Coldwater Creek Cancers to be Discussed at Town Hall Meetings
By Pat Lindsey
Despite a recent report from the MO Dept. of Health & Senior Services that questions a connection between a high incidence of cancers in North County and a contaminated Coldwater Creek, two town hall type meetings will be held on April 3 & 4 to pursue a lawsuit.
TorHoerman Law LLC is working with Byron, Carlson, Petri & Kalb LLC and Napolie Bern Ripka Shkolnik, LLP to assist the injured with their legal needs and raise awareness about the contamination that existed in Coldwater Creek during the 1960s and 1970s, when thorium and uranium seeped into the creek from two nuclear waste sites near the airport. The April 3rd meeting will be held at 6 p.m. at Aerospace Dist. Lodge 837 and the April 4th meeting will be held at the James J. Eagan Center, Lower Level.
Reporter Leisa Zigman of KSDK-TV first broke the cancer cluster story and was overwhelmed with the large number of North County residents and former respondents who reported their cancer cases on Facebook.
Janell Wright, an accountant and former auditor, contacted Zigman with data she collected from her McCluer North classmates. Initially, she found 30 cancer cases, but when peers from neighboring schools reported their cases, that number soon grew to 200. Now, she is able to map more than 1,000 cases within four square miles. “The data chosen by the state to analyze is meaningless and does not begin to capture the data related to this issue,” Wright said on the special Facebook page.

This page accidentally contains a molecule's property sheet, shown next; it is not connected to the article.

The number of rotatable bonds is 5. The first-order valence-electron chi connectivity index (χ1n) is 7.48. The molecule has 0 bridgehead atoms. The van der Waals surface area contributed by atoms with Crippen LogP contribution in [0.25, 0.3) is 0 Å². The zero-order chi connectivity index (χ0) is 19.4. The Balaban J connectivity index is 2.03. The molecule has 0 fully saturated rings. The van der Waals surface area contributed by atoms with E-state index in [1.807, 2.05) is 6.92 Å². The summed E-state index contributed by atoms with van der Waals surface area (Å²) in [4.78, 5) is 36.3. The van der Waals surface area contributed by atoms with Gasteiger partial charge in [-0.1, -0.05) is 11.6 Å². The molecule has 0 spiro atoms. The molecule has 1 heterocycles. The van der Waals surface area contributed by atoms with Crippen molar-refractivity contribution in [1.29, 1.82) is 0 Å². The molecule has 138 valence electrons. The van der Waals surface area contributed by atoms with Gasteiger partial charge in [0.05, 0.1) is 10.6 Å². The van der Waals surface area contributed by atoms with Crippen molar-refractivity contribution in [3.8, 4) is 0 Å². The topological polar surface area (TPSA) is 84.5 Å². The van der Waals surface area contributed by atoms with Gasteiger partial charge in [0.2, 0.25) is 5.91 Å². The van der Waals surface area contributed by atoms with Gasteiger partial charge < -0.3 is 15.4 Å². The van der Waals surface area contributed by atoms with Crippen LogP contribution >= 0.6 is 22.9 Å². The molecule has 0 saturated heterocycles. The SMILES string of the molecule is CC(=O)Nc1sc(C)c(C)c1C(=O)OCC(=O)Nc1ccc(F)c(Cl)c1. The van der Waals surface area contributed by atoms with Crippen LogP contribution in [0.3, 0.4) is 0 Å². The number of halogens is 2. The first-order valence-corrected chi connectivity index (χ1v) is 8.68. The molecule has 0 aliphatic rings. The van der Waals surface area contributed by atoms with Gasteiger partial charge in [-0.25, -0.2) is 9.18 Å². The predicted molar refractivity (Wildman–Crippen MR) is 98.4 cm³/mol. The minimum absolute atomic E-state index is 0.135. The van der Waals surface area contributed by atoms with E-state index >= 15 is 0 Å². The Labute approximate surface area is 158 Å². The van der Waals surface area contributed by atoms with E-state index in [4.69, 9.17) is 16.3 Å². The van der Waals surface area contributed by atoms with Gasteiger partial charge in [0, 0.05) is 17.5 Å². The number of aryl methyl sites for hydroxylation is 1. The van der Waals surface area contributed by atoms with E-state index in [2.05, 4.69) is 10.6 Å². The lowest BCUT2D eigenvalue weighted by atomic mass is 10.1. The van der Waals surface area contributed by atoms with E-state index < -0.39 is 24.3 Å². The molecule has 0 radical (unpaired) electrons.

More than 7,000 people have become members of the Coldwater Creek–Just the Facts Please Facebook page. Many of their comments imply a government cover-up and others are venting about the limited amount of data studied during a 10-year period. Other comments on Facebook express concern that the site can’t really be cleaned up, because radioactivity can remain for millions of years.
The state study targeted cancer rates between 1996 and 2004 and looked at zip codes 63031, 63033, 63034, 63042, 63134 and 63138.
According to Graham Colditz, MD, associate director of Siteman Cancer Center’s Prevention and Control department, the state health department did a thorough study with the data that was available, but the problem lies in the fact that cancers are only reported in the state where they are diagnosed. If former North County residents were diagnosed after they moved out of state, they would not be included in the data.
The state health department study, however, attributes the elevated cancer rates to factors such as poor diet, lack of exercise, and smoking, and offers current residents some reassurance that there is no ongoing concern about high levels of radioactive materials in Coldwater Creek.
All area residents or anyone who feels they were affected by contamination are invited to attend the town hall meetings, but must bring a photo ID.
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